The ubiquitin ligase gp78 promotes sarcoma metastasis by targeting KAI1 for degradation.
ABSTRACT Metastasis is the primary cause of mortality from cancer, but the mechanisms leading to metastasis are poorly understood. In particular, relatively little is known about metastasis in cancers of mesenchymal origins, which are known as sarcomas. Approximately ten proteins have been characterized as 'metastasis suppressors', but how these proteins function and are regulated is, in general, not well understood. Gp78 (also known as AMFR or RNF45) is a RING finger E3 ubiquitin ligase that is integral to the endoplasmic reticulum (ER) and involved in ER-associated degradation (ERAD) of diverse substrates. Here we report that expression of gp78 has a causal role in the metastasis of an aggressive human sarcoma and that this prometastatic activity requires the E3 activity of gp78. Further, gp78 associates with and targets the transmembrane metastasis suppressor, KAI1 (also known as CD82), for degradation. Suppression of gp78 increases KAI1 abundance and reduces the metastatic potential of tumor cells, an effect that is largely blocked by concomitant suppression of KAI1. An inverse relationship between these proteins was confirmed in a human sarcoma tissue microarray. Whereas most previous efforts have focused on genetic mechanisms for the loss of metastasis suppressor genes, our results provide new evidence for post-translational downregulation of a metastasis suppressor by its ubiquitin ligase, resulting in abrogation of its metastasis-suppressing effects.
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ABSTRACT: MicroRNAs (miRNAs) that exert function by posttranscriptional suppression have recently brought insight in our understanding of the role of non-protein-coding RNAs in carcinogenesis and metastasis. In this study, we described the function and molecular mechanism of miR-139-5p in colorectal cancer (CRC) and its potential clinical application in CRC. We found that miR-139-5p was significantly downregulated in 73.8% CRC samples compared with adjacent noncancerous tissues (NCTs), and decreased miR-139-5p was associated with poor prognosis. Functional analyses demonstrated that ectopic expression of miR-139-5p suppressed CRC cell migration and invasion in vitro and metastasis in vivo. Mechanistic investigations revealed that miR-139-5p suppress CRC cell invasion and metastasis by targeting AMFR and NOTCH1. Knockdown of the two genes phenocopied the inhibitory effect of miR-139-5p on CRC metastasis. Furthermore, the protein levels of the two genes were upregulated in CRC samples compared with NCTs, and inversely correlated with the miR-139-5p expression. Increased NOTCH1 protein expression was correlated with poor prognosis of CRC patients. Together, our data indicate that miR-139-5p is a potential tumor suppressor and prognostic factor for CRC, and targeting miR-139-5p may repress the metastasis of CRC and improve survival.Protein & Cell 08/2014; DOI:10.1007/s13238-014-0093-5 · 3.22 Impact Factor
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ABSTRACT: The modification of proteins with polyubiquitin chains alters their stability, localization and activity, thus regulating various aspects of cellular functions in eukaryotic cells. The ER quality control protein E3 gp78 catalyzes Lys48-linked polyubiquitin-chain- assembly on the Ube2g2 active site and is capable of transferring preassembled ubiquitin chains to its substrates. However, the underlying mechanism of polyubiquitin- chain-assembly remains elusive. Here, we demonstrate that the active site-linked ubiquitin chain is extended from the distal end by the cooperative actions of the G2BR and CUE domains of gp78. The G2BR domain is involved in ubiquitin chain synthesis by binding to the donor Ube2g2~Ub and promoting ubiquitin transfer from the E2 in cis. The CUE domain shows preferential binding to the ubiquitin chain compared to monoubiquitin and helps to position the distal ubiquitin in the correct orientation to attack the Ube2g2~Ub thioester bond. Our studies reveal that two interactions, one between the donor Ube2g2~Ub and the gp78 G2BR domain and another between the Ube2g2-linked ubiquitin chain and the gp78 CUE domain, cooperatively drive polyubiquitin-chain-assembly on the Ube2g2 active site.Scientific Reports 11/2014; 4:7138. DOI:10.1038/srep07138 · 5.08 Impact Factor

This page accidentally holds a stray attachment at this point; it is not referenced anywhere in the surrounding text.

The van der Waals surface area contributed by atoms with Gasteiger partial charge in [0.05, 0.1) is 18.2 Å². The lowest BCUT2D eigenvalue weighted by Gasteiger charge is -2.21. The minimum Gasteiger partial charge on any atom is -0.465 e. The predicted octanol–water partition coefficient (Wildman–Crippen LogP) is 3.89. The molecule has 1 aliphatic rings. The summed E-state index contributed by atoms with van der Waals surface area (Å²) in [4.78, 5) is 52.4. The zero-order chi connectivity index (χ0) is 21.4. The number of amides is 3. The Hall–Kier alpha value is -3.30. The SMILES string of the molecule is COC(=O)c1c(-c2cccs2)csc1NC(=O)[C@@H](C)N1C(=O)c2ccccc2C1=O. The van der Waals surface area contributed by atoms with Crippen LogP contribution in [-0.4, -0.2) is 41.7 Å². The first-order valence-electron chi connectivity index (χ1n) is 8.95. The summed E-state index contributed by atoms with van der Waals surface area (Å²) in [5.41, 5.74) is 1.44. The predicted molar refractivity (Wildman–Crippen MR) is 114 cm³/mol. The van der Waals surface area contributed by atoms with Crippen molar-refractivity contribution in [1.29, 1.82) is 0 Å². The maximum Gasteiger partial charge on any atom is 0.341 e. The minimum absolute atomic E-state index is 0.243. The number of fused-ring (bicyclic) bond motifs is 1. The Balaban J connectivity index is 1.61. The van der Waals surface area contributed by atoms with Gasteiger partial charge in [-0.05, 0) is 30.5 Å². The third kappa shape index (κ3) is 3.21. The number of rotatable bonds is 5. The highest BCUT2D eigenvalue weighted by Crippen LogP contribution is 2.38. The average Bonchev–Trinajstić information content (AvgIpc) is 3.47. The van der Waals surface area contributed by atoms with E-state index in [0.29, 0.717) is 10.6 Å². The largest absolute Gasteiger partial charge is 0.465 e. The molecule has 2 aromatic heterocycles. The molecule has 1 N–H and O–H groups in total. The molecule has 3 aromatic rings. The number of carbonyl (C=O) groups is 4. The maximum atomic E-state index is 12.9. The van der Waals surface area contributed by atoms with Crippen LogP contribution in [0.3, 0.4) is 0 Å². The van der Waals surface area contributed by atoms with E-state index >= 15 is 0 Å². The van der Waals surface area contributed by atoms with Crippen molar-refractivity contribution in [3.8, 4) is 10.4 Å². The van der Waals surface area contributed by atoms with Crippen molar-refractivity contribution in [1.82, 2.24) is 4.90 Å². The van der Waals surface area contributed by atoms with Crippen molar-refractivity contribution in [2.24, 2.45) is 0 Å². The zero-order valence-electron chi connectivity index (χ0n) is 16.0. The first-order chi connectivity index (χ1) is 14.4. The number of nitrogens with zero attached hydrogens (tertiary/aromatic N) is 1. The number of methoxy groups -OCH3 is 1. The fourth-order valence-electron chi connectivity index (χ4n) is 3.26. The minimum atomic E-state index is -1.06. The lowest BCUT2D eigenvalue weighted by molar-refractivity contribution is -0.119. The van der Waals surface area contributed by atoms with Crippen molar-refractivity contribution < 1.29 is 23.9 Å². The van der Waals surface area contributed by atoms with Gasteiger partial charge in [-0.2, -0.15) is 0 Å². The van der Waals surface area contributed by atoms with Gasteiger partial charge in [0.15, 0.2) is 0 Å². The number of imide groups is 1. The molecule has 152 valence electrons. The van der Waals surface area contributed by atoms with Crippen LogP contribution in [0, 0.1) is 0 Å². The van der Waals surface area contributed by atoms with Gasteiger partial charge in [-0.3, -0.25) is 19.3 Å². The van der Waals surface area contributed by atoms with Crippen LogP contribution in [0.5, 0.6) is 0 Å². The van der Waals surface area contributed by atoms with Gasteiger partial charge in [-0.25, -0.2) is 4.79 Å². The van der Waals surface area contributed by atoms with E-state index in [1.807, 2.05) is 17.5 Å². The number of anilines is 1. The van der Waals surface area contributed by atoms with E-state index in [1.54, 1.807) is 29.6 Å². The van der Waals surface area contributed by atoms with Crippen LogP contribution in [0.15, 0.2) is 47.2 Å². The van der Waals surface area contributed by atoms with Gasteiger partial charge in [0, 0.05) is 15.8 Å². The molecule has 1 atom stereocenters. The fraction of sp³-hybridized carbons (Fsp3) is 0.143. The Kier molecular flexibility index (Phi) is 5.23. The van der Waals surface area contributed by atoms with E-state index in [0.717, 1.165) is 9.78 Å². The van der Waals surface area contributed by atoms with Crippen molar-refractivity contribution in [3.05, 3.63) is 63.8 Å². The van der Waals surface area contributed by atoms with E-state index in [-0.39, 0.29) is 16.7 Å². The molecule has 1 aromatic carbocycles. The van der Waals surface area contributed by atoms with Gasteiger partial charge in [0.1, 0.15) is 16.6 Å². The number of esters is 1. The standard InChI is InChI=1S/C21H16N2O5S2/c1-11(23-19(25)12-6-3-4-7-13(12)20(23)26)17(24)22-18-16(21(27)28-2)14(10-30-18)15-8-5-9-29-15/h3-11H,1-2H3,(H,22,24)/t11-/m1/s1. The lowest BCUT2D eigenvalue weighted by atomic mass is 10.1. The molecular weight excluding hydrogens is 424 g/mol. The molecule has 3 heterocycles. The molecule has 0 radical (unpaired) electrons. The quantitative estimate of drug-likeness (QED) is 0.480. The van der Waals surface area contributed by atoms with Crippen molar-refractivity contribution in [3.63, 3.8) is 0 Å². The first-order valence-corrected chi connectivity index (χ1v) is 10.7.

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ABSTRACT: Stimulator of interferon genes (STING, also known as MITA, ERIS, or MPYS) is essential for host immune responses triggered by microbial DNAs. However, the regulatory mechanisms underlying STING-mediated signaling are not fully understood. We report here that, upon cytoplasmic DNA stimulation, the endoplasmic reticulum (ER) protein AMFR was recruited to and interacted with STING in an insulin-induced gene 1 (INSIG1)-dependent manner. AMFR and INSIG1, an E3 ubiquitin ligase complex, then catalyzed the K27-linked polyubiquitination of STING. This modification served as an anchoring platform for recruiting TANK-binding kinase 1 (TBK1) and facilitating its translocation to the perinuclear microsomes. Depletion of AMFR or INSIG1 impaired STING-mediated antiviral gene induction. Consistently, myeloid-cell-specific Insig1(-/-) mice were more susceptible to herpes simplex virus 1 (HSV-1) infection than wild-type mice. This study uncovers an essential role of the ER proteins AMFR and INSIG1 in innate immunity, revealing an important missing link in the STING signaling pathway. Copyright © 2014 Elsevier Inc. All rights reserved.Immunity 12/2014; 41(6):919-933. DOI:10.1016/j.immuni.2014.11.011 · 19.75 Impact Factor